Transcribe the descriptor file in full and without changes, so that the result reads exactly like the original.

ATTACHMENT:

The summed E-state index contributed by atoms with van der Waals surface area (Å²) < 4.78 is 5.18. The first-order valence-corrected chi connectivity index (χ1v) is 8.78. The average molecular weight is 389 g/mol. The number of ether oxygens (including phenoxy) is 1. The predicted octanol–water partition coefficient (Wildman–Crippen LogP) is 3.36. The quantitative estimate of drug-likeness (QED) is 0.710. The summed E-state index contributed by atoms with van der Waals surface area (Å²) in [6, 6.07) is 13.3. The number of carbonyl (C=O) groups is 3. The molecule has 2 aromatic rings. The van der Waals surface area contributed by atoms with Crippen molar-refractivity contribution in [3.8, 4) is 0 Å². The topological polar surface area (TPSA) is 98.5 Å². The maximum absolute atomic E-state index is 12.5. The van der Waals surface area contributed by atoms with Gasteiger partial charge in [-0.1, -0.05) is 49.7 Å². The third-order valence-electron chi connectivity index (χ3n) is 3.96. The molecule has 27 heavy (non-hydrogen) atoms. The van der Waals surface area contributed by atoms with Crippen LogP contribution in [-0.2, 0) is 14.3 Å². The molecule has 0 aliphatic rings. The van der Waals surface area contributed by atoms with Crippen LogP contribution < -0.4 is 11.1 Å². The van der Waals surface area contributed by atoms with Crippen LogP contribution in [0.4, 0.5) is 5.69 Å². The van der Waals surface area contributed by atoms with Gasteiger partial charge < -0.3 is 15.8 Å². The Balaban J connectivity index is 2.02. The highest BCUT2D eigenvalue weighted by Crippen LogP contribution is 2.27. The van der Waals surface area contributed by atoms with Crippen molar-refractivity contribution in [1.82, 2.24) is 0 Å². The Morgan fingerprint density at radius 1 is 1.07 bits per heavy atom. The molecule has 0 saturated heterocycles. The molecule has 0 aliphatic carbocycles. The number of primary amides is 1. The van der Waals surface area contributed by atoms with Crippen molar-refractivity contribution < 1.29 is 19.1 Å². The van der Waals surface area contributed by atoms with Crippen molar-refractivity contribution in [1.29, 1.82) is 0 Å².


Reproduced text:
The summed E-state index contributed by atoms with van der Waals surface area (Å²) < 4.78 is 5.18. The first-order valence-corrected chi connectivity index (χ1v) is 8.78. The average molecular weight is 389 g/mol. The number of ether oxygens (including phenoxy) is 1. The predicted octanol–water partition coefficient (Wildman–Crippen LogP) is 3.36. The quantitative estimate of drug-likeness (QED) is 0.710. The summed E-state index contributed by atoms with van der Waals surface area (Å²) in [6, 6.07) is 13.3. The number of carbonyl (C=O) groups is 3. The molecule has 2 aromatic rings. The van der Waals surface area contributed by atoms with Crippen molar-refractivity contribution in [3.8, 4) is 0 Å². The topological polar surface area (TPSA) is 98.5 Å². The maximum absolute atomic E-state index is 12.5. The van der Waals surface area contributed by atoms with Gasteiger partial charge in [-0.1, -0.05) is 49.7 Å². The third-order valence-electron chi connectivity index (χ3n) is 3.96. The molecule has 27 heavy (non-hydrogen) atoms. The van der Waals surface area contributed by atoms with Crippen LogP contribution in [-0.2, 0) is 14.3 Å². The molecule has 0 aliphatic rings. The van der Waals surface area contributed by atoms with Crippen LogP contribution < -0.4 is 11.1 Å². The van der Waals surface area contributed by atoms with Crippen LogP contribution in [0.4, 0.5) is 5.69 Å². The van der Waals surface area contributed by atoms with Gasteiger partial charge < -0.3 is 15.8 Å². The Balaban J connectivity index is 2.02. The highest BCUT2D eigenvalue weighted by Crippen LogP contribution is 2.27. The van der Waals surface area contributed by atoms with Crippen molar-refractivity contribution in [1.82, 2.24) is 0 Å². The Morgan fingerprint density at radius 1 is 1.07 bits per heavy atom. The molecule has 0 saturated heterocycles. The molecule has 0 aliphatic carbocycles. The number of primary amides is 1. The van der Waals surface area contributed by atoms with Crippen molar-refractivity contribution < 1.29 is 19.1 Å². The van der Waals surface area contributed by atoms with Crippen molar-refractivity contribution in [1.29, 1.82) is 0 Å².